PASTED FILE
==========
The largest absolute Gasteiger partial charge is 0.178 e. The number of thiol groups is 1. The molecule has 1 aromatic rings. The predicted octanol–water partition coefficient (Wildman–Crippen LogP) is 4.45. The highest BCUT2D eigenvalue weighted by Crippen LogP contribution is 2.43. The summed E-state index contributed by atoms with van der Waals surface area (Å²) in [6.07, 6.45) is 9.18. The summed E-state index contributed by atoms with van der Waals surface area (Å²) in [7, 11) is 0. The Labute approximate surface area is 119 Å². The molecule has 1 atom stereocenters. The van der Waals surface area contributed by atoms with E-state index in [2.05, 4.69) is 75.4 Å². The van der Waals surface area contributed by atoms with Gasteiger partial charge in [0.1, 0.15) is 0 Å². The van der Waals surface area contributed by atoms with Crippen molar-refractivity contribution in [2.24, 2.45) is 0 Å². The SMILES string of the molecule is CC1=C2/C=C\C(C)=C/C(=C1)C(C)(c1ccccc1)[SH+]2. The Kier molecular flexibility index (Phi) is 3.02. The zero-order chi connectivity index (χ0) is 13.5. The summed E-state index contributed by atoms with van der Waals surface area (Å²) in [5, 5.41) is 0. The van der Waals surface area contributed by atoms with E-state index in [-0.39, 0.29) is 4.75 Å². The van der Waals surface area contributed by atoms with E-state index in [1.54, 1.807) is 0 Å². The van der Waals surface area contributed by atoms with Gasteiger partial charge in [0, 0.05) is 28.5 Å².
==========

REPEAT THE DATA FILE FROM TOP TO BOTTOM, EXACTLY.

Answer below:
The largest absolute Gasteiger partial charge is 0.178 e. The number of thiol groups is 1. The molecule has 1 aromatic rings. The predicted octanol–water partition coefficient (Wildman–Crippen LogP) is 4.45. The highest BCUT2D eigenvalue weighted by Crippen LogP contribution is 2.43. The summed E-state index contributed by atoms with van der Waals surface area (Å²) in [6.07, 6.45) is 9.18. The summed E-state index contributed by atoms with van der Waals surface area (Å²) in [7, 11) is 0. The Labute approximate surface area is 119 Å². The molecule has 1 atom stereocenters. The van der Waals surface area contributed by atoms with E-state index in [2.05, 4.69) is 75.4 Å². The van der Waals surface area contributed by atoms with Gasteiger partial charge in [0.1, 0.15) is 0 Å². The van der Waals surface area contributed by atoms with Crippen molar-refractivity contribution in [2.24, 2.45) is 0 Å². The SMILES string of the molecule is CC1=C2/C=C\C(C)=C/C(=C1)C(C)(c1ccccc1)[SH+]2. The Kier molecular flexibility index (Phi) is 3.02. The zero-order chi connectivity index (χ0) is 13.5. The summed E-state index contributed by atoms with van der Waals surface area (Å²) in [5, 5.41) is 0. The van der Waals surface area contributed by atoms with E-state index in [-0.39, 0.29) is 4.75 Å². The van der Waals surface area contributed by atoms with E-state index in [1.54, 1.807) is 0 Å². The van der Waals surface area contributed by atoms with Gasteiger partial charge in [0, 0.05) is 28.5 Å².